• Client Across all clients
  • Product XL Memory Foam Cushion
  • Sector Healthcare Mental Health Nursing Police and prison services

The primary purpose of the XL Cushion is to reduce the inherent risk of injury to a persons legs during manual support including the risk of injury to the supporting professional team members.

Following research, reports clearly demonstrate that the vast majority of restraint injuries are a direct result of physically supporting a persons legs. This is largely due to the degree of power legs can produce as well as the level of force often applied in order to manually support them; bruises, grazes, friction burns, dislocations, fractures, brakes are all common injuries.

Historically, safer alternatives for physically supporting a persons legs are limited, particularly when they involve more resistive, flexible and stronger legs. Methods involving more than one team member are common, with upwards of 2 – 4 people used in extreme cases.

With regular use of multiple people required on legs we then find that considerations for more restrictive mechanical methods such as leg straps and wraps are common ground and in some cases an ideal solution.

The XL Cushions have been developed alongside multiple physical intervention teams and healthcare sectors across the UK with the primary aim to achieve a safer, dignified control of a persons legs without increasing the restriction applied, therefore reducing the potential force that often leads to injury.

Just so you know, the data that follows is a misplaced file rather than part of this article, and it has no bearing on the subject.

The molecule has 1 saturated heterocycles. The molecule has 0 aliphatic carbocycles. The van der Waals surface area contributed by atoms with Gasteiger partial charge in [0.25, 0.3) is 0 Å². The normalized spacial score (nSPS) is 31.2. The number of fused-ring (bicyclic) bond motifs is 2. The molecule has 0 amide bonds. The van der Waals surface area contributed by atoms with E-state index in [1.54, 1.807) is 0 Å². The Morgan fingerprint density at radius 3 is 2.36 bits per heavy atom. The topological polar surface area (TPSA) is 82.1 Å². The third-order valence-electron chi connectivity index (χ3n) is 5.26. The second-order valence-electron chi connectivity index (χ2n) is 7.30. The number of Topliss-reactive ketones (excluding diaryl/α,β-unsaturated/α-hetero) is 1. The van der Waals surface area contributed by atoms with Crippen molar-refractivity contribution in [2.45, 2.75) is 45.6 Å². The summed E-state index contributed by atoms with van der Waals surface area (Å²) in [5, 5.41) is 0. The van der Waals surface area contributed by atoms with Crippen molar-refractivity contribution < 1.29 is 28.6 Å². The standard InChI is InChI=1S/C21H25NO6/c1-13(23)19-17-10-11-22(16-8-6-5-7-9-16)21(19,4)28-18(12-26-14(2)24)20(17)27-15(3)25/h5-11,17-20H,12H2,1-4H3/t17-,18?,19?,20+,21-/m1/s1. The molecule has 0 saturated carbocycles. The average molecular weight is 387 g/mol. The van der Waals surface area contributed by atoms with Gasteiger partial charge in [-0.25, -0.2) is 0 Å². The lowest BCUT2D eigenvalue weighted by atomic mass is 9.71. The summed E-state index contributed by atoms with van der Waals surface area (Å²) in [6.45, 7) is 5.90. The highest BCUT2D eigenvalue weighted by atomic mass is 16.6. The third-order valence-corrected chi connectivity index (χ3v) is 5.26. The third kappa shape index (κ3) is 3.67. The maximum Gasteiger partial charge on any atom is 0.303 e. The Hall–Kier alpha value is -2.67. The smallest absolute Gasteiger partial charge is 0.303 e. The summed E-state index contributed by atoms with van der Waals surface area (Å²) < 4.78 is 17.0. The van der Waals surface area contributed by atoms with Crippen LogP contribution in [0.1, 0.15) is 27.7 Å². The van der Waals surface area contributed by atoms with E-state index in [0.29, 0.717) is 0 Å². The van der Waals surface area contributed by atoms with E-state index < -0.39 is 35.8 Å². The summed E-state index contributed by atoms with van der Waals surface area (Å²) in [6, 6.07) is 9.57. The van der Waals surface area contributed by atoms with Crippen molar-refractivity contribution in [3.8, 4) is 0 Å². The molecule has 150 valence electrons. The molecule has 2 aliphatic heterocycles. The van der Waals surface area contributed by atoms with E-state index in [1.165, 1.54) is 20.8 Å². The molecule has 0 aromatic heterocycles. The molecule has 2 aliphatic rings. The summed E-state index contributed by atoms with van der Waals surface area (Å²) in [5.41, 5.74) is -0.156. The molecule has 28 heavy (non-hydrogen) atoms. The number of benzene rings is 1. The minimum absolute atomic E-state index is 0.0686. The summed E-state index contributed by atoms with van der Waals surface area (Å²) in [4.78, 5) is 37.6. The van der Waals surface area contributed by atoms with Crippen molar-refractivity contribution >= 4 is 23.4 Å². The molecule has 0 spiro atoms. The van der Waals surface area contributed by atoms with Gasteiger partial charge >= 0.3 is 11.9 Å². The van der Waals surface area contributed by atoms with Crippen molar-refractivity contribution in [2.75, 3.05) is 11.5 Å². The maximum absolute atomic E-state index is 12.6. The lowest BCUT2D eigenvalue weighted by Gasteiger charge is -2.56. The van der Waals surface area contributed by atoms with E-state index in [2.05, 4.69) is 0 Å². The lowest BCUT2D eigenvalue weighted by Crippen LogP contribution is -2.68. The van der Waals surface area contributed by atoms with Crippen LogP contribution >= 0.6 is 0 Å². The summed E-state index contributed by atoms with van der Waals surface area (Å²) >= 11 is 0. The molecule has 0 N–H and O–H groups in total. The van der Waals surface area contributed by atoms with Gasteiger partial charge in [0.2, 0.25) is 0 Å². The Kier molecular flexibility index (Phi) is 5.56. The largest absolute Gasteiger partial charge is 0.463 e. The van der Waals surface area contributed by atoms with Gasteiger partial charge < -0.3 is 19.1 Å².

The size of the cushion and construction has been selected based entirely on the common procedural dynamics of a typical leg restraint, making it ideal for staff that are either supporting legs in a seated position or on the ground.

The high density memory foam particles within the cushion allow for constant breathable movement from a persons legs, but in a controlled space. This space does not grow over time as the foam compresses and expands with the movement as and when it occurs.

Staff members are protected by the cushion and can save energy by allowing the cushion to absorb any impact, supporting the cushion on the legs without the need to apply any excessive force. The cushion can be used as part of a single person intervention or as a two person intervention. We have yet to be made aware of any intervention that has required more than two people using the XL Cushion to safely contain legs.

As with the Safety Pod, with regards to operational implementation of the XL Cushion, it is advised to provide appropriate physical intervention training/guidance on how the XL cushions are to be managed by professional teams before , during and after an intervention.